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Jimmy John's Partners with DoorDash Using New Self-Delivery Product

The 2,400-unit sandwich franchise, which was a vocal naysayer of third-party delivery in the past, has changed its tune following COVID-19 and a 2019 acquisition by Inspire Brands.

Jimmy John's has partnered with DoorDash and will use DoorDash Self-Delivery, a new product for restaurants to generate demand and reach new customers on DoorDash's marketplace, while using their own drivers, according to a press release.

The rollout follows a six-month pilot at 100 restaurants. According to the release, the two companies worked to build direct integration with Jimmy John's POS provider, Signature Systems, to minimize changes to in-store operations and to sync Jimmy John's existing menu and store hours within DoorDash's platform. Pick-up will also be available through DoorDash and Jimmy John's will be added to DashPass, a monthly subscription program that offers free delivery for orders over $12.

DoorDash said it estimates 120,000 restaurants offer in-house delivery and its new product will allow them to maintain their own fleets while also listing their offerings online to the app’s users. 

It is no secret that third-party delivery has not been universally accepted within the restaurant industry. Ironically, Jimmy John's was among the first to rail against partnering with third-party delivery platforms, once vowing to never use delivery apps, so this partnership is a complete shift in the restaurant's strategy. But these comments occurred prior to its 2019 acquisition by Inspire Brands, which has existing relationships with DoorDash through its other restaurant companies.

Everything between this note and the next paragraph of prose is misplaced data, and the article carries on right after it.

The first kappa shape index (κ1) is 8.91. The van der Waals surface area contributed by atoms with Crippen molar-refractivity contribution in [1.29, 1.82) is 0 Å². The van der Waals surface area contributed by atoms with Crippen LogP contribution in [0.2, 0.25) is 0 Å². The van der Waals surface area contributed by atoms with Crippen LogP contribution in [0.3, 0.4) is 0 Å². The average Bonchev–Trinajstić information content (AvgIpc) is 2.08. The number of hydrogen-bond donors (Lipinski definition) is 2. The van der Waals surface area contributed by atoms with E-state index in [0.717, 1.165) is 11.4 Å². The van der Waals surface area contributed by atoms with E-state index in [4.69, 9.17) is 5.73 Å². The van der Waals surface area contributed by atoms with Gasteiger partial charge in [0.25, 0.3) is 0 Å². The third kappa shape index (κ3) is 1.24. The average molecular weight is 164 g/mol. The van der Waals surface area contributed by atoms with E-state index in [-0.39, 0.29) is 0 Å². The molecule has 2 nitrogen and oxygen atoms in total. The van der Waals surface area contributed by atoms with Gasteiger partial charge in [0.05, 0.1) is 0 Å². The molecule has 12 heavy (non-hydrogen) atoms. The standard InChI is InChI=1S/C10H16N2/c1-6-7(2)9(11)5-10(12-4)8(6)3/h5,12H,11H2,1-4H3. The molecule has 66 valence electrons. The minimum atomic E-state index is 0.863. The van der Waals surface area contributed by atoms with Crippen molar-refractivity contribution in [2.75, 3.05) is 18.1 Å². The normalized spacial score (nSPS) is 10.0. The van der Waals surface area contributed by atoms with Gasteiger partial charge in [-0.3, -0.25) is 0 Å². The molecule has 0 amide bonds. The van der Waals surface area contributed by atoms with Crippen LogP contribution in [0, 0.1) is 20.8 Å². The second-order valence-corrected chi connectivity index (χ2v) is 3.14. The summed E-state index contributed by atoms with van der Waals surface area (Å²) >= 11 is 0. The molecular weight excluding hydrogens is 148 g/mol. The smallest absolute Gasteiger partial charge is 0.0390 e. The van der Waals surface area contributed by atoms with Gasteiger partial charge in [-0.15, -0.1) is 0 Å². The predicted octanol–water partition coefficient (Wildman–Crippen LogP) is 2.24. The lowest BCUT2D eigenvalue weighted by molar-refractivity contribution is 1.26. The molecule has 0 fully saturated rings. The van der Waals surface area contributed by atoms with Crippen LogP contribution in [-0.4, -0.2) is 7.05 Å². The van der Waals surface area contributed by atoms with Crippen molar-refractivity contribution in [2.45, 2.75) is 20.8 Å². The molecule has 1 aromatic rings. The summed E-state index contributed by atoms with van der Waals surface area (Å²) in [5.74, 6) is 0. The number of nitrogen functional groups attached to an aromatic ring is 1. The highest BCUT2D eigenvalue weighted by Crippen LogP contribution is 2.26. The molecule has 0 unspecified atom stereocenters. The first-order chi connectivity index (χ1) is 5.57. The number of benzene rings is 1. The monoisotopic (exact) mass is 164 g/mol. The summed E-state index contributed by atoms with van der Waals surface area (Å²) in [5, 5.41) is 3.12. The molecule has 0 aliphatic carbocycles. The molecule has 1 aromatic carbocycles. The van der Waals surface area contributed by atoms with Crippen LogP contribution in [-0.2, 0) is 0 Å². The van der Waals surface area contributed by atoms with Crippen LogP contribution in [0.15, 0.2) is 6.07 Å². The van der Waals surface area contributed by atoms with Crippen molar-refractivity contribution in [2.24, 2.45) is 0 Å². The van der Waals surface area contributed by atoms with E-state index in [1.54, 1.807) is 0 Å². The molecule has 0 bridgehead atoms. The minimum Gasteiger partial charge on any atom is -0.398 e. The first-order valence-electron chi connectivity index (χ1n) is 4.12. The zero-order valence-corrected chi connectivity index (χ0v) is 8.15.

"As a brand, we are relentlessly focused on reaching our guests on their terms," Darin Dugan, Jimmy John's chief marketing officer, said in the press release. "In DoorDash we found a third-party partner that shares this commitment and offers us the ability to further reach our consumers where they increasingly are — digitally."

During the pandemic and subsequent shutdowns, third-party delivery has offered a major lifeline for struggling restaurant owners. Nearly 30% of restaurants said in a Raydiant report that third-party apps now make up 21% to 30% of all sales. But as more restaurants turn to delivery as a way to continue generating sales, the third-party delivery segment has increasingly come under criticism for the high commissions and fees associated with the services. Many municipalities, including Chicago, New York, Las Vegas and Los Angeles, instituted temporary caps on delivery commissions to try and reduce costs to restaurants amid the pandemic. 

Creating an in-house, direct delivery platform is one way restaurants can dramatically reduce their costs while also maintaining control over the experience. Some brands have opted to create their own online ordering capabilities to process orders directly from their websites, and then have the delivery fulfilled by a third-party driver. On the flip side, Panera, which has long had a robust in-house delivery fleet, partnered with DoorDash, Grubhub and UberEats in 2019 to allow customers to place orders through the app while still fulfilling the actual delivery itself in most markets — a precursor to DoorDash’s new Self-Delivery option

While it is hard to say exactly what the future holds for third-party delivery, it is clear that the companies will need to continue to innovate and collaborate with restaurant brands to create mutually beneficial partnerships. For Jimmy John's, placement on DoorDash's marketplace will help generate new customers, while DoorDash Self-Delivery has created a new avenue to increase the amount of restaurants on its site, which will only help drive more customers to DoorDash.